Friday, 30 August 2013

The Floating Shed

'The Floating Shed is curious. So curious that one day, because he couldn't see over his garden wall, he floated up up and away...'

Last month my friend Sara and I collaborated to make a children's installation, The Floating Shed, for Womad festival. We invented a story of a curious garden shed who decided to see what was beyond his garden, and brought it to life by building the shed, complete with cardboard windows, and asking the children at Womad festival to help us imagine everything he had seen on his travels. We got them to create cut-out silhouettes of these things and hang them in his windows.


It took a lot of dreaming, nattering, tea-drinking and practical research to work out what we wanted our shed to look like. We even visited some allotments in Brighton and were hugely inspired by some beautiful sheds we saw there.

This shed wall is made entirely from plastic water bottles...not so clear here, but they reflected beautifully in the sunlight. 

We spent weeks talking through ideas, making mini-shed mock-ups, and playing around in Sara's studio with the structure of the shed.

An initial shed doodle by Sara

Making baby sheds

We wanted our shed to be 'flat-pack', so it could be assembled, disassembled, packed away and transported as easily as possible. This took a bit of experimenting to get the shed itself roughly how we wanted it, though we both agreed that this could be treated as a bit of an experiment (albeit a safe one, as it was a public installation), and that we'd learn on site what might need tweaking in future.

After working out the structure, we devised a labelling system so that we could take it apart and put it back together again as easily as possible.

Armed with a drill, a spotlight and a good dose of stamina, we reassembled the shed on site on Thursday night, and from Friday it was all systems go. We ran the workshops as drop-ins and kept the instructions fairly specific. We really liked Womad's description of the shed in the programme, which simply said 'Be part of the interactive Floating Shed', and sounded inviting and intriguing.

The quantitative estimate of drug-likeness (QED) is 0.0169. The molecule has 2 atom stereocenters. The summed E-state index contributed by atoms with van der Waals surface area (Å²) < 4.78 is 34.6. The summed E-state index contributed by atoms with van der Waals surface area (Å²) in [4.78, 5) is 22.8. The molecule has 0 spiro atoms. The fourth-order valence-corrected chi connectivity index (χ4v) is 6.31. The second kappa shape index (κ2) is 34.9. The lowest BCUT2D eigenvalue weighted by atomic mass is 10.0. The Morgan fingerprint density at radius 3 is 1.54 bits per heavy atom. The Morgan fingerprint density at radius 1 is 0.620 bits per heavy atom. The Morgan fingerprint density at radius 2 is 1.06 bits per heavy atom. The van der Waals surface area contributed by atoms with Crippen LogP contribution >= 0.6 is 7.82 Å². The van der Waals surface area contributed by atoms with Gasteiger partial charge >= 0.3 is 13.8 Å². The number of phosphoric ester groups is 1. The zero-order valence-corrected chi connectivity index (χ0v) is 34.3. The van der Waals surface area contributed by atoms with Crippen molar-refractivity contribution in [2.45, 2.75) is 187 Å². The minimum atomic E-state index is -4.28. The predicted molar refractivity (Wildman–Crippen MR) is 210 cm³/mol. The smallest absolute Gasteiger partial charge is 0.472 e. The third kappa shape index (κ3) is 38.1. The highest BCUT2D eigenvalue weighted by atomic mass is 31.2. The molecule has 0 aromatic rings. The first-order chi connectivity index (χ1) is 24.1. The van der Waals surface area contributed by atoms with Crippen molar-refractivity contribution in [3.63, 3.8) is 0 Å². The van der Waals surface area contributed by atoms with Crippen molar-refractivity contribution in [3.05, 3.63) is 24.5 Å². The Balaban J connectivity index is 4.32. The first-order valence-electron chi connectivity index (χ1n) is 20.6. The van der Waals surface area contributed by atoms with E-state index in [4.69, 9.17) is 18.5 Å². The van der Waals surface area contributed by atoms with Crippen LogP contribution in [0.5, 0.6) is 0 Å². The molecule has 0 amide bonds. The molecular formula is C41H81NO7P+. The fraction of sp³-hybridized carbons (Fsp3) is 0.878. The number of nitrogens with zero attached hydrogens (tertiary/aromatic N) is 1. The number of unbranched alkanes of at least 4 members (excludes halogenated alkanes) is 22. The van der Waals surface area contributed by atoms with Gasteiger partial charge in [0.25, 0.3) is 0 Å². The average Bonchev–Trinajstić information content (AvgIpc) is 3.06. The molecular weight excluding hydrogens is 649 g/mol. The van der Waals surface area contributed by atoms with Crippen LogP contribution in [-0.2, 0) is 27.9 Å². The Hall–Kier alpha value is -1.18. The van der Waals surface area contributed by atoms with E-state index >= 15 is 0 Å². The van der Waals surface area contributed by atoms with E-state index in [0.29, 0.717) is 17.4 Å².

It was a great success - the children loved exploring the shed, imagining what he'd seen and choosing how to display their silhouettes. They loved the hands-on experience of being able to actively contribute to the shed and wander through it (we devised a simple series of entrances so they could go inside), and some of them really seemed to engage with the storytelling aspect of the project, which was what we hoped for. If they'd done a silhouette already, we asked them to develop the story by writing a few words about the shed and how he carried on his journey or what happened on his way to Womad...some of the children practically wrote novels!

We also had a fantastic floating shed team to help us - our wonderful workshop assistants Claudia and Tais (pictured with us in the shed), Sara and Claudia's respective partners Daimien and Paul, and of course their boys Robin and Tom.

We think the shed has got further to go and more stories to tell. Who knows where he'll end up next?

Now Will You Listen!

On September 29th I've got some animation work screening at the Lantern Theatre, as part of Sensoria Festival in Sheffield. Now Will You Listen is a live performance of music, visuals and animation to accompany a collection of short stories, narrated by an array of actors and musicians, from Bat For Lashes to Michael Fielding to Gavin Friday. Click here to see an online trailer.

The story I've animated / illustrated, Furry People by Michael Ward, is about a Pet Shop where everything is not quite as it seems...

A still from the animation

Saturday, 3 August 2013

Jam / Floods published!

Hooray! The short story collection Jam, featuring my short story Floods, is out now, and for sale on amazon...please read and / or share...and enjoy!

Jam is described by Mardibooks as 'An anthology of modern short fiction recounting the quirkiness of the everyday'. It features 16 stories from a range of writers; you can read full bios / synopses here.

They've also released an anthology called Toast; 'An anthology of contemporary shorts reflecting the malaise of the modern psyche'.

Exciting stuff all round. I can't stop saying 'hooray' - I'll have to find a new word to celebrate. Or maybe I'll invent one.

The picture is a kind of'll have to read to find out!